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Article
March 1947

PATHOGENESIS OF GLAUCOMA AND "GLAUCOMATOUS" ATROPHY OF THE OPTIC NERVE

Arch Ophthalmol. 1947;37(3):324-335. doi:10.1001/archopht.1947.00890220334009
Abstract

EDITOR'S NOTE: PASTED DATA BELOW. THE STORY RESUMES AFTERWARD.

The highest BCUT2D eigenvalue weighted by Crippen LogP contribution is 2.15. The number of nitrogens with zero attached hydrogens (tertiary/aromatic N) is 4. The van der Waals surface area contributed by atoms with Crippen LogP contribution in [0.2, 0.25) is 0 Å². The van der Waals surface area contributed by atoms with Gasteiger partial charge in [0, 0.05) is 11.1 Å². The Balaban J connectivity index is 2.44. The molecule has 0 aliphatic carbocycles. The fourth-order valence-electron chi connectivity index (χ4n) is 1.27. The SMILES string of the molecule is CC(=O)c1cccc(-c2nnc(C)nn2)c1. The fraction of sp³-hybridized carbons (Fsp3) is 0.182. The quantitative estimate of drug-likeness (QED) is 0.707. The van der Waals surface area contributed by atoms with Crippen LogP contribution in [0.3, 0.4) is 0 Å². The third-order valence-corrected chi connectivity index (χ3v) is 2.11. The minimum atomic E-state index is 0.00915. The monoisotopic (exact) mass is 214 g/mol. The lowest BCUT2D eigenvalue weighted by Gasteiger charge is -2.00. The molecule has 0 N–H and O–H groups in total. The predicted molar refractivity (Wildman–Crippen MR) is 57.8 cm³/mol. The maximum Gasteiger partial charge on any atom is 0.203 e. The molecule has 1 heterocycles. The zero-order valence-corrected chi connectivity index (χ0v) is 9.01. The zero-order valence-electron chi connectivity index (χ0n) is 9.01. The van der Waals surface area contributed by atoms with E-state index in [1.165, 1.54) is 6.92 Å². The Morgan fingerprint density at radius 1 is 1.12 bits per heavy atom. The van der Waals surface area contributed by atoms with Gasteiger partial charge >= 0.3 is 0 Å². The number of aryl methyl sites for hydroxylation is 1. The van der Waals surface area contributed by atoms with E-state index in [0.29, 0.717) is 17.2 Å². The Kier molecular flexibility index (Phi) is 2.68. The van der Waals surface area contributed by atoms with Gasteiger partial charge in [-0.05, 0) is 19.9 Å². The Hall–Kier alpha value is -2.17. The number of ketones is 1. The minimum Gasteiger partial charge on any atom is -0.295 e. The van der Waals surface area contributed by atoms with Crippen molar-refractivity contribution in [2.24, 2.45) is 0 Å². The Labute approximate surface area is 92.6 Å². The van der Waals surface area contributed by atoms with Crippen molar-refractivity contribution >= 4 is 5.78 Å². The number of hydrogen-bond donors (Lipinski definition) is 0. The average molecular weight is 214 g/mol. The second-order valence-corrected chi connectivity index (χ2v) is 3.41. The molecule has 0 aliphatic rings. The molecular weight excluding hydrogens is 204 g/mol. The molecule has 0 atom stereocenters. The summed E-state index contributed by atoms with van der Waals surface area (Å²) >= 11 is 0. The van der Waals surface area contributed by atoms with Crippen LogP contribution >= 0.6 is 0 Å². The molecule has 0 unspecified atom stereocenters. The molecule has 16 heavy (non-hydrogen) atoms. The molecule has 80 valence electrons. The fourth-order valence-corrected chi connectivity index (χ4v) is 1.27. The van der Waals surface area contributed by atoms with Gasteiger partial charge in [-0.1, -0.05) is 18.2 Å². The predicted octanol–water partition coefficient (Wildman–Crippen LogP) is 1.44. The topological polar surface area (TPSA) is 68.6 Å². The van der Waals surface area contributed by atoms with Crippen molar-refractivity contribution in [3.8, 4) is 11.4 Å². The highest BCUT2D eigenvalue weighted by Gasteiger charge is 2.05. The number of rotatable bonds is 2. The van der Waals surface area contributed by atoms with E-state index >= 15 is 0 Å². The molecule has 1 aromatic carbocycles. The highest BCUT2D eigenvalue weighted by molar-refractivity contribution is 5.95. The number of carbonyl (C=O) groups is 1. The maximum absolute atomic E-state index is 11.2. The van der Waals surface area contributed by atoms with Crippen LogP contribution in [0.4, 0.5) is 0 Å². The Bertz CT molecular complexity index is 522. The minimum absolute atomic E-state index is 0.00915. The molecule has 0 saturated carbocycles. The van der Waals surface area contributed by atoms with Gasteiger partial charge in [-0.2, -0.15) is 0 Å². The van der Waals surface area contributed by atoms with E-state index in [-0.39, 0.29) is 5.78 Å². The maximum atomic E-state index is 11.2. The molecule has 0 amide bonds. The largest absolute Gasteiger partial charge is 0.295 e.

SOME investigators, Fuchs1 for example, have called attention to certain congenital anomalies of the glaucomatous eyeball. A characteristic small bulbus, a shallow anterior chamber, bulging ciliary processes and a comparatively large lens are met with in glaucoma. The higher incidence of "inflammatory" glaucoma in hyperopic persons may point in the same direction. In hydrophthalmos the ligamentum pectinatum and the angle of the anterior chamber are originally underdeveloped. The lens is rather small. Bilateral spherophakia, with a congenitally weak zonula, may be complicated by glaucoma, as Bowman2 noted. All these anomalies mean a developmental peculiarity or disproportionate growth of the various tissues of the bulbus. According to studies which I have carried out in recent years, to be published elsewhere, proportionate physical growth is related to the normal activity and normal development of the central nervous system, including the pituitary body and the epiphysis. The eyeball, the optic nerve

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